Spend more time with “energy-givers” and less time with “energy-drainers.”  Be around people you love! (and yes, that may NOT be relatives)  If you can't, or don't want to, be with family, get with friends,  go to church, or volunteer somewhere, but be around people who “lift you up” and make you feel good!

Reach out and touch someone (and be touched)! We need the human touch; we need to be hugged and touched on a regular basis. We’ve all heard about the studies about babies that were held and babies who weren’t...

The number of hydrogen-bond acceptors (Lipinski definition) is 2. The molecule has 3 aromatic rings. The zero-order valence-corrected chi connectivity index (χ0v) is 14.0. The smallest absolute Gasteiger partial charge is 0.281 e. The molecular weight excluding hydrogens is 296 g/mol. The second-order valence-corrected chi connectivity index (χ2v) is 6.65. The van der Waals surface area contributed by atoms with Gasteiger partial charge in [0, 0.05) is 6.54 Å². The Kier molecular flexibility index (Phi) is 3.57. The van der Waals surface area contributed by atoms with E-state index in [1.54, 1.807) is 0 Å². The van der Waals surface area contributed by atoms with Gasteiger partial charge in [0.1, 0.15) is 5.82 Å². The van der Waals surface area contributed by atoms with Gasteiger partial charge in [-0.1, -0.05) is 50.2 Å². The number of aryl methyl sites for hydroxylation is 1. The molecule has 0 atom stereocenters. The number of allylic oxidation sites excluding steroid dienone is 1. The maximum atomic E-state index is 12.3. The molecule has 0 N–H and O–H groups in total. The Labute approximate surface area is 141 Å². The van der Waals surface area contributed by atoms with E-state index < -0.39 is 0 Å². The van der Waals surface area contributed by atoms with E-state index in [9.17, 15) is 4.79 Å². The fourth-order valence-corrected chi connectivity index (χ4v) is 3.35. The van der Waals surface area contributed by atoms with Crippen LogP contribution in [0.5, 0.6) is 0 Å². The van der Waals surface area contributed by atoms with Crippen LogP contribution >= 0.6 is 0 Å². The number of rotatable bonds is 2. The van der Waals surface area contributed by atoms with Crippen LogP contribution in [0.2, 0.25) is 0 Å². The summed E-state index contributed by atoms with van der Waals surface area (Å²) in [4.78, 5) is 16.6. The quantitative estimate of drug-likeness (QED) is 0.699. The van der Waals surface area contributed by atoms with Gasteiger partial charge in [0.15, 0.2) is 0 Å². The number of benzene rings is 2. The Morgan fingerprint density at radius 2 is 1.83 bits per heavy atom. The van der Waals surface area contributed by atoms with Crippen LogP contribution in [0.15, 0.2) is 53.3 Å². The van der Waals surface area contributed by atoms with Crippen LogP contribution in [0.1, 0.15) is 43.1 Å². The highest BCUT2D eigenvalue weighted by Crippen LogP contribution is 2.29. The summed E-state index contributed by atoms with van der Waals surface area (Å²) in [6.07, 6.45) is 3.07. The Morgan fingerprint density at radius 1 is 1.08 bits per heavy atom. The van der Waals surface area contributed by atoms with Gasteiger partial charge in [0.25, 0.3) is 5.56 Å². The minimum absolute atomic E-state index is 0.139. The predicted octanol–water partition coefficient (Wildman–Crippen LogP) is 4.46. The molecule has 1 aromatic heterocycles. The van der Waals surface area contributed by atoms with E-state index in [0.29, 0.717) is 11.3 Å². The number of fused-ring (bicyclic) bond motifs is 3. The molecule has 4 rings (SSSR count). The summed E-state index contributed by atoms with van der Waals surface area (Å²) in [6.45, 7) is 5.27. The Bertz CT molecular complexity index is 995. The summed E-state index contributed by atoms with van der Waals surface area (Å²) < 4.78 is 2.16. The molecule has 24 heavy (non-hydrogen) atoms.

Go to church! Cultivate your religious/spiritual dimension that is in community with others and that sense of the divine, however you define that. Relationships are at the core of all religion! Don’t  try to theologically analyze the xmas carols, just sing them and pretend the words are in Latin if they bother you!

May this holiday season bring you joy But if it doesn’t, may you find a way to bring joy to this holiday  season...      All my love...

Event type
Worship Service